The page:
Cool, Refreshing, and Challenging

Pool workouts have undergone an extreme make-over in the past few years. While working out in the water will always have a joint-friendly benefit, a variety of higher-intensity and unique classes are making a splash with people of all ages and all fitness levels. Almost anything you can do on land, you can do in the water—boxing, high-intensity interval training, and boot camp classes in shallow or deep water. Because of the natural resistance of the water, a lot of these new and novel classes can be more challenging than their land-based counterparts.

“A unique advantage of exercising in water is that it offers resistance in all directions, compared to land exercises where you work only against gravity,” explains physical therapist Leena Uranwala, UCLA Department of Rehabilitation Services. “The viscosity of the water allows for increased resistance, which can be many times greater than moving through air. Think of how much more effort it would take for you to walk or run the length of the pool wading through waist-deep water versus out on the deck.”

Go for a Spin

Bicycles in the water? Yes. Bicycles underwater (and treadmills, too) have been used for some time in rehab centers for physical therapy. And now they’ve gone mainstream. Dubbed as aqua spinning, hydro rider, or hydro spinning, participants can expect some of the usual experiences that a spin class offers such as motivating instructor, rhythmic music, positions of riding that include standing, sitting, jumping and increasing and decreasing effort. Typically, participants are submerged at least to the waist. There’s no knob to turn to increase intensity, instead, riders simply move their legs faster or slower and the water supplies the added resistance. Arm work is added to many classes, which also requires coordination and balance, as does pedaling backward.


Create your own water workout class by combining stretches, fast movements, and positions that work your core and balance.

➢ Tread water

➢ Run in shallow water

➢ Do jumping jacks

➢ Work balance by standing or sitting on a foam pool noodle

Aqua Zumba

Yes, this “it’s-not-a-workout-it’s-a-party” fitness dance craze has a water version. Certified Aqua Zumba instructors are taught to teach with the same upbeat style of the land version. The dance fitness pool party features the signature Latin-inspired and world music beats, but because you can’t move as fast in the water, special choreography has been created for the new environment. Zumba on land can be tough on the joints, but the water enables you to jump to your heart’s content.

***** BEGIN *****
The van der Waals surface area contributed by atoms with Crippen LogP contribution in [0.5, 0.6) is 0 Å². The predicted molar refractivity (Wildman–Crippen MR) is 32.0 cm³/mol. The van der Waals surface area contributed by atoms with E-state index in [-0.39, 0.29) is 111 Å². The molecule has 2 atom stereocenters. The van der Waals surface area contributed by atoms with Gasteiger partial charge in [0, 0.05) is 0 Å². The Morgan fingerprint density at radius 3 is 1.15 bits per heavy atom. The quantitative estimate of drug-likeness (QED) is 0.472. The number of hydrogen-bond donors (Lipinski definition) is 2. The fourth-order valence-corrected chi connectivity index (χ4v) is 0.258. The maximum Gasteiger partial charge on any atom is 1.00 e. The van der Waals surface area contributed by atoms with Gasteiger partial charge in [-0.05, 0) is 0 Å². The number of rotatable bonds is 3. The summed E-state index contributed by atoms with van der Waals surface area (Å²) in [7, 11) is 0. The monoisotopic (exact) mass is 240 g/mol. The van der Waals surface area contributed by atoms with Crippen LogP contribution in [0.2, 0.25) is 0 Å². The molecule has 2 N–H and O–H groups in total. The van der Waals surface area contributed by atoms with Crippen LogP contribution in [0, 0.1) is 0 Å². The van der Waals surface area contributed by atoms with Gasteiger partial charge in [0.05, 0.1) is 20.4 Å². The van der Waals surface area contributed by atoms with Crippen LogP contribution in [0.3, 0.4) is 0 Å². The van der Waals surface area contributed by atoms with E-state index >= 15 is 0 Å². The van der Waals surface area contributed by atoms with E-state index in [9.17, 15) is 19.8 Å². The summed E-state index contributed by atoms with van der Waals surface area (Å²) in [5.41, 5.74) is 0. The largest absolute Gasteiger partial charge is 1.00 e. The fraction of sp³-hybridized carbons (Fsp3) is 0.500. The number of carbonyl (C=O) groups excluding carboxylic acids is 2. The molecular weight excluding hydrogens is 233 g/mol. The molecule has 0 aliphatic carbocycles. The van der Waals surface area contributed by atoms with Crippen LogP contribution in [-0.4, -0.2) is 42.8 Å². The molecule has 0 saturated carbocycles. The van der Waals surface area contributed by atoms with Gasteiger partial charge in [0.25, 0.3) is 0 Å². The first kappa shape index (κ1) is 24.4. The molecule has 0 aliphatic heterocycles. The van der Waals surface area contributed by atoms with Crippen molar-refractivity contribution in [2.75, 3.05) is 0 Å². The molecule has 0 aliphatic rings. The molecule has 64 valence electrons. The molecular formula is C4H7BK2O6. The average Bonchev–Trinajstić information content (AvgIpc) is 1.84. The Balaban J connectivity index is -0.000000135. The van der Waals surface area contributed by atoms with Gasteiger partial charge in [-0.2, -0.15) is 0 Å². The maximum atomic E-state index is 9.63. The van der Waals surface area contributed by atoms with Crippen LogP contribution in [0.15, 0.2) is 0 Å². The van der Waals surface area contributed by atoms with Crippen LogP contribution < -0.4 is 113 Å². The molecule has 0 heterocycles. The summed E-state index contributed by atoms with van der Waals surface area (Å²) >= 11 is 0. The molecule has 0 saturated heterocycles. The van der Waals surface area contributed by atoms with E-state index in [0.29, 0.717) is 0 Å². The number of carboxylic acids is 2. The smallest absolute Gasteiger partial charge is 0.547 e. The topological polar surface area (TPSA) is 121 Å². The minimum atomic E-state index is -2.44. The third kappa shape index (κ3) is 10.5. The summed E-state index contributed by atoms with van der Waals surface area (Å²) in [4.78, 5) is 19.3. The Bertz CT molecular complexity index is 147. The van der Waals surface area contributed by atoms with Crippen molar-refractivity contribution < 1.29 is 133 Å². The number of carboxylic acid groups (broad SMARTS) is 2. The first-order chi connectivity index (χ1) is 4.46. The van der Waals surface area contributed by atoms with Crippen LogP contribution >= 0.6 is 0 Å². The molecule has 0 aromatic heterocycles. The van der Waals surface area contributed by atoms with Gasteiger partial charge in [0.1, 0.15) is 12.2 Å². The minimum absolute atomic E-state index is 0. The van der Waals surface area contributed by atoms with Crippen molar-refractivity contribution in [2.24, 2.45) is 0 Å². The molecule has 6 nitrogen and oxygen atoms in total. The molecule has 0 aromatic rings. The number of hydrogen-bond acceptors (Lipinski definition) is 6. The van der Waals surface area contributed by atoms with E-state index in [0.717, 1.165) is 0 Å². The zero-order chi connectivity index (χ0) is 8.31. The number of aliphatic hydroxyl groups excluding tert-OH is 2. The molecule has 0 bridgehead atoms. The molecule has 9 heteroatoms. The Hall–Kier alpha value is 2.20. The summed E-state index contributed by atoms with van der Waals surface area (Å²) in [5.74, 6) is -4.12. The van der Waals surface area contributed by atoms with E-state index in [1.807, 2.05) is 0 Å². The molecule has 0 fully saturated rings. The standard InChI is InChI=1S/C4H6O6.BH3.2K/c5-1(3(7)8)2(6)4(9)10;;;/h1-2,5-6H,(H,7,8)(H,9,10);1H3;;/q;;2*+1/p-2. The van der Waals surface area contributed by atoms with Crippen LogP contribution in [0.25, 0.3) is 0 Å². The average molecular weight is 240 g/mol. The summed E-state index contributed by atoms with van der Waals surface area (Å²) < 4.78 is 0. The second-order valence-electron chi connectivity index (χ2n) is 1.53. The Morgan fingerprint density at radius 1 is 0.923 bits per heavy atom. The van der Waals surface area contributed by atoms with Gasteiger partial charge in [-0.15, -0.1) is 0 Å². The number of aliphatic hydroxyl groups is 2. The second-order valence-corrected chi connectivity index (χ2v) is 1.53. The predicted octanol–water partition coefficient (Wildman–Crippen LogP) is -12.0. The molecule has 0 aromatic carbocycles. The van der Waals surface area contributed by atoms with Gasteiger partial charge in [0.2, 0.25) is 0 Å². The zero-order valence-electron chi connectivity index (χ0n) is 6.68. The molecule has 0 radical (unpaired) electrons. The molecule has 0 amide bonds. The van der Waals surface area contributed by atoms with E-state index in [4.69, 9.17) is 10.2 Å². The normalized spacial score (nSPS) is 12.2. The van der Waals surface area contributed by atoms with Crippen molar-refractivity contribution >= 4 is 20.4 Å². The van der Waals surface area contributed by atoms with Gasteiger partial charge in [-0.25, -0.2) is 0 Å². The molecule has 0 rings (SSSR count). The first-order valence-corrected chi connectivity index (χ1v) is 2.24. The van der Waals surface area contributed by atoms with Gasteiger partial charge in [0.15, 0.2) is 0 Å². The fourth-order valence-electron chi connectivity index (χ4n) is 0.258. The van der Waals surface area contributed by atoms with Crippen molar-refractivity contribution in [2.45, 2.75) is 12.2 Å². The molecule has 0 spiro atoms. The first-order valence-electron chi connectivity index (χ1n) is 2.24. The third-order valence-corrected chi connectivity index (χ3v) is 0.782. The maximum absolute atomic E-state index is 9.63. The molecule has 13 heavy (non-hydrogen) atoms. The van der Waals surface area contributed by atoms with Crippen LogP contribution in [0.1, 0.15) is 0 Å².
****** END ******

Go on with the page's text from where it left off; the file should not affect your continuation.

Gear Up for the Water

Props such as paddles, noodles, webbed gloves, and foam dumbbells intensify the resistance of the water. But you don’t have to buy them all.

“You can be creative and use flip flips for paddles, empty water bottles or arm floaties for resistance,” suggests Uranwala. “Even water shoes can add resistance, and they are beneficial to have if you will be doing any jumping, running, jogging, or impact activities in the shallow end.”

For a lot of people, music is a powerful motivator. Waterproof headphones and MP3 players have come of age. Look for headphones that offer multiple options for ear pieces. The added bonus is that the headphones act as ear plugs.

As for hair and chlorine, swim caps make a great addition and can help keep water out of your ears. There are many colorful cap options, and ladies’ retro caps (with flowers and designs) have become widely available. You can also protect your hair by wetting it pre-swim. Saturating hair follicles with fresh, clean water leaves less room for chlorine or saltwater to set in.

If you’re going to a lap-swim, fog-resistant, full UV protectant lenses will help protect your eyes and help you see better, too. They may cost a bit more, but there’s nothing like foggy, leaking lenses to ruin the experience.

Water Workouts Feel Wonderful

If you haven’t exercised in a while, a pool is great place to start. Ditto if you’re rehabbing from an injury. The buoyancy aids in mobility and range of motion. Warm water (86-88 degrees) helps reduce pain by relaxing tight muscles, reducing muscle spasms, and increasing blood flow.

The natural pressure of water also helps to reduce swelling and facilitates healing. “It is like a full-body compression garment that provides support, increases circulation, and proprioceptive awareness,” she explains. “Many of our patients immediately feel decreased pain, enhanced mood and a sense of well-being in the water.”

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